The quadrant “politically free/economically unfree” is almost empty. The few countries which are located in this quadrant are on the edge of being economically relatively free countries, i.e. Bolivia.
In many countries, on the other hand, people are enjoying considerable economic freedom, however, they are politically unfree, i.e. in Singapore. These cases do not contradict the Friedman-Hypothesis, though. While Friedman regards a lack of economic freedom as incompatible with political freedom, he assumed economic freedom to be a necessary but not a sufficient condition for political freedom. Friedman assumed a combination of a lack of political freedom with economic freedom to be possible in the long-run, even though he obviously regarded a politically and economically free society as desirable.
A Welcome Development
Not only static evidence supports Friedman’s Hypothesis: Politically free and economically unfree countries did not persist for long, historically. After some time they either were not democratic any more or they were no longer economically unfree. For example, in the year 1980 twelve countries were politically free but economically unfree and therefore violated the Friedman-Hypothesis. But in 1990 already, this was the case for only one country (Barbados). Ten out of the twelve countries moved towards free markets while only one country moved out of the quadrant as it became politically unfree: Venezuela.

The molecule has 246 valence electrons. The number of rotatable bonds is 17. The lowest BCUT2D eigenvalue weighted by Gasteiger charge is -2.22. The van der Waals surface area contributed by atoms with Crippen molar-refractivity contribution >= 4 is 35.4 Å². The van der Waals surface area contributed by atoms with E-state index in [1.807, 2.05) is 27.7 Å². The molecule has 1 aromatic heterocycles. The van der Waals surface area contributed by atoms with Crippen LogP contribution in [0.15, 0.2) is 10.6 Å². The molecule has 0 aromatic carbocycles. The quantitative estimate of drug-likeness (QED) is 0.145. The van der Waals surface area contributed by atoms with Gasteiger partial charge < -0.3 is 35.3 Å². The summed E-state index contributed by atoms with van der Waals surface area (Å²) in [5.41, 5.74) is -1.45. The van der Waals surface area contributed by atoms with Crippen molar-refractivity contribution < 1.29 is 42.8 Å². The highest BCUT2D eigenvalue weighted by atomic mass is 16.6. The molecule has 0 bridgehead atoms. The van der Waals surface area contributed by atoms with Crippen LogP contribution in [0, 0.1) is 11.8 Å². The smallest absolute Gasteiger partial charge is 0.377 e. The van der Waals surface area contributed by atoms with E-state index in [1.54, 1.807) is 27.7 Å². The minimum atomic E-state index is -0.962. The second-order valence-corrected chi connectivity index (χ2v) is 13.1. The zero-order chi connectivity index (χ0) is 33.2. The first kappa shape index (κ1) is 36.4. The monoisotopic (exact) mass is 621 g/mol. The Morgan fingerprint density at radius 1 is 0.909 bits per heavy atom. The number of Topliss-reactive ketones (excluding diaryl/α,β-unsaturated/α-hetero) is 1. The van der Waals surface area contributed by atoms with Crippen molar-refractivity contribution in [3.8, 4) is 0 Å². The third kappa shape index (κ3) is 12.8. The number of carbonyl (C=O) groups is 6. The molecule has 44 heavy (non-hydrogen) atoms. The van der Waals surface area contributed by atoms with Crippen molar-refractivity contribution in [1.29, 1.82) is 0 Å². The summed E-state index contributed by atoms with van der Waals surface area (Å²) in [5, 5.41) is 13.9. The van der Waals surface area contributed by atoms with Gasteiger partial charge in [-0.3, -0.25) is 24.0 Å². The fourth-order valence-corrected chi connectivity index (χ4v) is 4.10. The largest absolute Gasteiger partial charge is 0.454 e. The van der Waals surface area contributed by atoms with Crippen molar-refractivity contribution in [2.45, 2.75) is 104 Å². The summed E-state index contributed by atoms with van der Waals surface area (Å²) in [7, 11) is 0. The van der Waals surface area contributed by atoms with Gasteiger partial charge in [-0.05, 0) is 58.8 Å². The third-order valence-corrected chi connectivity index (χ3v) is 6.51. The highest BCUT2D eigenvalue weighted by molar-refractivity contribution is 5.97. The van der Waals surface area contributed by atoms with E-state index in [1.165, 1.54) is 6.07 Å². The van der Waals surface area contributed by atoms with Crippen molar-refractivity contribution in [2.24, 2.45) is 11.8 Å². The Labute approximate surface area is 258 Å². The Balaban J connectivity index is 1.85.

Democracy and Market Economy: Two Sides of the same Coin
Democracy and a lack of economic freedom are incompatible. Democracy and an open market economy, on the other hand, are not just compatible but strengthen one another. Both are mechanisms for limiting power. Firstly, they reduce the influence of direct competitors. The competition among politicians and parties counteracts a concentration of political power. Private ownership of factors of production and the decentralised decision on the use of resources by households and companies, which are in competition with each other, limit the economic power of individual market participants. Secondly, the representatives of the political and economic spheres are limiting one another. The private control over the factors of production limits the abuse of those factors by political officials, while the legal framework of economic activities is set by politics.
Democrats for Market Economy
Democracy is a model of success. It is a political system, however, that does not survive in the long-run without an open market economy. Convinced democrats should promote the market economy. Recently, one should be warned by the developments in Venezuela. Just ten years ago, German politicians still cheered the economic repression introduced by Hugo Chávez. When a democratic society weakens its market order too much, it endangers the democracy – with unintended consequences and an uncertain outcome.
This article is a translation of an original piece published on our German site and available at https://de.irefeurope.org/1250